Summer is welcomed by many. Outdoor barbecue grills are ideal for family and friends.
However, it is important to adhere to hygienic conditions, since bacteria in food multiply faster in warm weather, leading to foodborne illness.
When planning a barbecue, we must stick to a few basic rules
to ensure that guests will go home feeling pleasantly satisfied.
Foodborne illness is usually mild, and most people get better
within a few days. However, sometimes it can be more severe
and even fatal at times. Therefore, it’s important to take the
risks seriously. Children, older people, and those with weakened
immune systems are particularly vulnerable to foodborne illness.
The following are a few simple guidelines can prevent an
WASH YOUR HANDS
Washing of hands with soap and water for at least 20 seconds
before, during, and after handling food is the crucial step. If you
are having a barbeque outside, with no access to clean water, take
water and soap with you or use a hand sanitizer.
Apart from cleaning of hands, general cleanliness is essential
because foodborne illness can survive in many places, and
spread in the kitchen. Wash your utensils, cutting boards, and
countertops, with hot, soapy water. Rinse fresh fruits and
vegetables under running water, and rinse in water with some
potassium permanganate or baking soda.
KEEP RAW FOOD SEPARATE FROM COOKED FOOD
When shopping, pick up meat, poultry, eggs, and seafood last in
the shopping list as these are perishable items that need to be
kept cold. Separate these items from other food. To guard against
cross-contamination, it is best to keep raw meat, poultry, and
seafood in a separate cooler or securely wrapped at the bottom
of a cooler, so their juices won’t contaminate ready-to-eat food.
When preparing food, be careful with plates and utensils that
previously held these items of food. These need to be washed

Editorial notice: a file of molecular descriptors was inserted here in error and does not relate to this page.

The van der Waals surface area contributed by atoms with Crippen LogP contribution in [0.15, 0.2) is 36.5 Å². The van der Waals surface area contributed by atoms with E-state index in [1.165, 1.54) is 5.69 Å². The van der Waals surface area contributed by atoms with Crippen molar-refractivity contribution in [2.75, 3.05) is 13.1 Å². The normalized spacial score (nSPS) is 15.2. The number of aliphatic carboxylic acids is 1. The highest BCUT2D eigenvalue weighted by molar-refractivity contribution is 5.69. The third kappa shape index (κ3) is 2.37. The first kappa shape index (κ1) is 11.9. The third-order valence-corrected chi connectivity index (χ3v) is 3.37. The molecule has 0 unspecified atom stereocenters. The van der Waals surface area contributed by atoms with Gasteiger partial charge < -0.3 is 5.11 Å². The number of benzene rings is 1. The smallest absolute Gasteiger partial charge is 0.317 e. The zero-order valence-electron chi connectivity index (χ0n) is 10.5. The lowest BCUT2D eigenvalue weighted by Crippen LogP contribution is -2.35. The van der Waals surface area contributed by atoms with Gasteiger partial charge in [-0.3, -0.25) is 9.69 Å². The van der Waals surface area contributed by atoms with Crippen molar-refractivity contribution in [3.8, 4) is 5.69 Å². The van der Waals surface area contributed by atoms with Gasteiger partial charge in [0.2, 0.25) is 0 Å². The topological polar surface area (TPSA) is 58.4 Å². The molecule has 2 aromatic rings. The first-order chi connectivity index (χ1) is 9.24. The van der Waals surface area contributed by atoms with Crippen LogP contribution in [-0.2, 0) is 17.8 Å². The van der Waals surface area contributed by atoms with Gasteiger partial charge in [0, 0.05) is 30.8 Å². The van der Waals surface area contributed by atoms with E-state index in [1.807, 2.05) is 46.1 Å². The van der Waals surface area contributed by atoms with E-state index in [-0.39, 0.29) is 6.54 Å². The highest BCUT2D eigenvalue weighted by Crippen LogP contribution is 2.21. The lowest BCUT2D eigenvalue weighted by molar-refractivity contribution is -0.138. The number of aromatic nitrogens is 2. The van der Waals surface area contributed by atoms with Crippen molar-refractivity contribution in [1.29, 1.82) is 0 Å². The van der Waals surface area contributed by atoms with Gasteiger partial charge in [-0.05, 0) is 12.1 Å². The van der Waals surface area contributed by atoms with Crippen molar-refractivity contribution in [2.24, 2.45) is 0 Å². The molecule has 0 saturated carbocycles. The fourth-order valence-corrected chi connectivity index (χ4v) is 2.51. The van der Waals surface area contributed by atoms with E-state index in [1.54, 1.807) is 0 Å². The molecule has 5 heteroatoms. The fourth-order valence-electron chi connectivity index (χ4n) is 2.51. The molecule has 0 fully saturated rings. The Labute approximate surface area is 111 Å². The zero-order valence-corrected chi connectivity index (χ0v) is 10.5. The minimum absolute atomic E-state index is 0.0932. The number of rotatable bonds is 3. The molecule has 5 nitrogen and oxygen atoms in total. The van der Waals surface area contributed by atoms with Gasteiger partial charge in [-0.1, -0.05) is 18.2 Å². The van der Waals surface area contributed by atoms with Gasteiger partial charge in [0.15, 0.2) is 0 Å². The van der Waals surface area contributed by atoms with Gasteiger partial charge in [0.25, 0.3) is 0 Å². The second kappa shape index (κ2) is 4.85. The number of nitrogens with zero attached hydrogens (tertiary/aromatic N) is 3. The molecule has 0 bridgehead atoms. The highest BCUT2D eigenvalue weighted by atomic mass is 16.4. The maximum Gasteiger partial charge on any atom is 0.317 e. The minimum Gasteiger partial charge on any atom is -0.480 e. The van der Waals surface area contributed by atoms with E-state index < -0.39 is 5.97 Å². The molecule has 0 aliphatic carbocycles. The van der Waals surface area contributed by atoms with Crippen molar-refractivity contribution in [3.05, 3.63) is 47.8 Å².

well, or better still, use different ones if possible.
MARINATE FOOD IN THE REFRIGERATOR
Bacteria grow fast at room temperature so one cannot leave
perishable foods outside. Meats taste much better if marinated,
however, to avoid risks, marinate in the refrigerator. One common
mistake is reusing the marinade that contacted raw meat, poultry,
or seafood on cooked food. This is risky as that marinate could
COOK FOOD THOROUGHLY
Many barbeques are held outside, where lighting may be limited.
It’s best to make sure that chicken and meat are cooked well by
using a food thermometer. Correct temperatures for common
barbecue foods such as chicken and turkey (whole), thighs, wings,
legs, and breasts is 74 °C, minced meat and sausages 71 °C, and
fish 63 °C. Frozen meat should be properly thawed before you
cook it. Turn the meat on the grill regularly and move it around the
barbecue to cook it evenly.
For big chunks of meat, it will be better to precook partially at
home. Some meat, such as steaks and joints of beef, can be served
rare, if the outside has been properly cooked. This will kill any
bacteria that might be on the outside of the meat. However, food
made from minced meat, such as sausages and burgers, must be
cooked thoroughly all the way through. Frozen vegetables need to
be cooked properly as well. Read the instructions on packed foods
KEEP HOT FOOD HOT AND COLD FOOD COLD
This is an essential rule. Keep hot food hot and cold food cold until
served. Keep cold, perishable food in a cooler until serving time
and keep the coolers out of direct sun. Divide leftovers into small
portions, and place in covered, shallow containers. Put them in the
freezer or fridge within two hours of cooking. Thaw frozen food
safely in the refrigerator, in cold water, or in the microwave. Never
thaw food on the counter, because bacteria multiply quickly in the
parts of the food which reach room temperature. It is best to thaw
in the fridge, in a closed container on bottom shelf.
DR CHARMAINE GAUCI
© 2018 – VIDA Magazine